Seeking to gain a deeper understanding of KOR localization in the brain, Dr. Liu-Chen and colleagues applied CLARITY to preserved brains from mice that had been engineered to express a fluorescent tag known as tdTomato on KOR proteins. Upon imaging, very specific regions of the KOR-tdTomato mouse brain lit up a bright shade of red, revealing the 3D distribution of KOR throughout the brain. The researchers then examined 2D sections of brain tissue to gain detailed information on the spatial localization of KOR at the cellular level.

The 3D analyses and observations from brain sectioning enabled the researchers to map out the specific places of KOR expression. They identified extensive tracts related to pain and reward, building on existing knowledge of KOR's relevance to these pathways, and they discovered many neural tracts not previously known to express KOR.

"Seeing KOR in 3D space led to the realization that the receptor is expressed in areas of the brain beyond those that had been described before," Dr. Liu-Chen said. "The function of KOR in these additional neural circuits is unknown." A major goal for the team now is to figure out what KOR does in these newly identified circuits.

The success of the team's approach in itself is significant and could open doors to the study of other neurotransmitter receptors in the brain. KOR and other opioid receptors are types of G-protein coupled receptors (GPCRs). "No one has done a 3D study of GPCR distribution in the brain before," Dr. Liu-Chen said. "The approach we used is a very useful tool and could be applied to study many different types of GPCRs and other proteins across neural tracts."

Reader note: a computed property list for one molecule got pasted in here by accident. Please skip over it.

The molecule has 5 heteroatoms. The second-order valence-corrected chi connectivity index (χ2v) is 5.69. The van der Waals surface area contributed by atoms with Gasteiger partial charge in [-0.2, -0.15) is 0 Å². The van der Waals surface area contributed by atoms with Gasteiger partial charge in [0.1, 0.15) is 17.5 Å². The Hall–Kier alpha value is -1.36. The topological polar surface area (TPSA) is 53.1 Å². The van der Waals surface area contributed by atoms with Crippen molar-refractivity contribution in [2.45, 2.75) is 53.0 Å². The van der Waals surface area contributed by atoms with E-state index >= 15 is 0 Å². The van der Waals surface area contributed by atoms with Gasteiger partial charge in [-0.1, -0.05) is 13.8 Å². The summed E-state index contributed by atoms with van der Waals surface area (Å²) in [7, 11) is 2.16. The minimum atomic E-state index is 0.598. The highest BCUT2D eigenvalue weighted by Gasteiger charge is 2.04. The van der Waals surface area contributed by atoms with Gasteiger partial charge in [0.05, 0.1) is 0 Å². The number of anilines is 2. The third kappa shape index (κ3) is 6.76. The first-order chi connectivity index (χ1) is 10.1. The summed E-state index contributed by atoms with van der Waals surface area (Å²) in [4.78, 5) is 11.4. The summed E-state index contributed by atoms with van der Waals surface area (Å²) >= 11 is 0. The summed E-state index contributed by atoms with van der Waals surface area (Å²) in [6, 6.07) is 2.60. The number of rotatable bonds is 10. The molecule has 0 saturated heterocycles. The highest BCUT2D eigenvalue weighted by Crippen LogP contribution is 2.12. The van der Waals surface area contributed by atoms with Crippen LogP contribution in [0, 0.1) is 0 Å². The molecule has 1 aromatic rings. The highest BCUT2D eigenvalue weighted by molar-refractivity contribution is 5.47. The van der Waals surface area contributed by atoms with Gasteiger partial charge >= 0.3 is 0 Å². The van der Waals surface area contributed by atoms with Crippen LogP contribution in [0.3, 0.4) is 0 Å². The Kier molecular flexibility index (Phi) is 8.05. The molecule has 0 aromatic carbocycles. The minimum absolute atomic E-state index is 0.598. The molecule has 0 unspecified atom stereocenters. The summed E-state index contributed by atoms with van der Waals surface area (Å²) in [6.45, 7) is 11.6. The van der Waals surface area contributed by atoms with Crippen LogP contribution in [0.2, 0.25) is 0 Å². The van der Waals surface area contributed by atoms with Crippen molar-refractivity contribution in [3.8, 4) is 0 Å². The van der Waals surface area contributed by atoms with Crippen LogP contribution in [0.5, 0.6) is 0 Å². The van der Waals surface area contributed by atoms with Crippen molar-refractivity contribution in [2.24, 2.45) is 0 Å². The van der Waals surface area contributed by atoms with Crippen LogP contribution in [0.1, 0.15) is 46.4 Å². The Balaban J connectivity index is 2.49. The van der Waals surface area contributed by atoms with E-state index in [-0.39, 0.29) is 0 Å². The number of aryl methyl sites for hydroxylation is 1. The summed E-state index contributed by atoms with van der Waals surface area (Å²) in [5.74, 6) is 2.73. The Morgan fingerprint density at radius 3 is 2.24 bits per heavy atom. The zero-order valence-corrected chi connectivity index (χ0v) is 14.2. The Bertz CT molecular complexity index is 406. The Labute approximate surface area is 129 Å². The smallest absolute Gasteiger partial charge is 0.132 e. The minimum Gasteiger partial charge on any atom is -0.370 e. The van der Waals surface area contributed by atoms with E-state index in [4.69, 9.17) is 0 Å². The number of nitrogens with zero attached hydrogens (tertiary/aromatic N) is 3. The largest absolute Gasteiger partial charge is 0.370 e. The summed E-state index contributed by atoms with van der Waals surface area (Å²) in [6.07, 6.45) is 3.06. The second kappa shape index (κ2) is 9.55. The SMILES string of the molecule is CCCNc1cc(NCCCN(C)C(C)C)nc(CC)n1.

Contributors to the project include Chongguang Chen, a research technologist in Dr. Liu-Chen's group who played a major role in adapting CLARITY and 3D imaging methods to the study of KOR; Peng Huang, Alex H. Willhouse, Nora Ko, Yujun Wang, and Lan Hsuan Melody Huang, Center for Substance Abuse Research and Department of Pharmacology, LKSOM; Mary F. Barbe, Department of Anatomy and Cell Biology, LKSOM; Bin Xu, Cardiovascular Research Center, LKSOM; and Brigitte Kieffer, Douglas Hospital, McGill University, Verdun, Quebec.

The research was supported by National Institutes of Health Grants R01 DA041359, R21 DA045274, R03 DA036802, and P30 DA013429.

About Temple Health

Temple University Health System (TUHS) is a $2.2 billion academic health system dedicated to providing access to quality patient care and supporting excellence in medical education and research. The Health System consists of Temple University Hospital (TUH); TUH-Episcopal Campus; TUH-Jeanes Campus; TUH-Northeastern Campus; The Hospital of Fox Chase Cancer Center and Affiliates, an NCI-designated comprehensive cancer center; Temple Transport Team, a ground and air-ambulance company; Temple Physicians, Inc., a network of community-based specialty and primary-care physician practices; and Temple Faculty Practice Plan, Inc., TUHS's physician practice plan comprised of more than 500 full-time and part-time academic physicians in 20 clinical departments. TUHS is affiliated with the Lewis Katz School of Medicine at Temple University.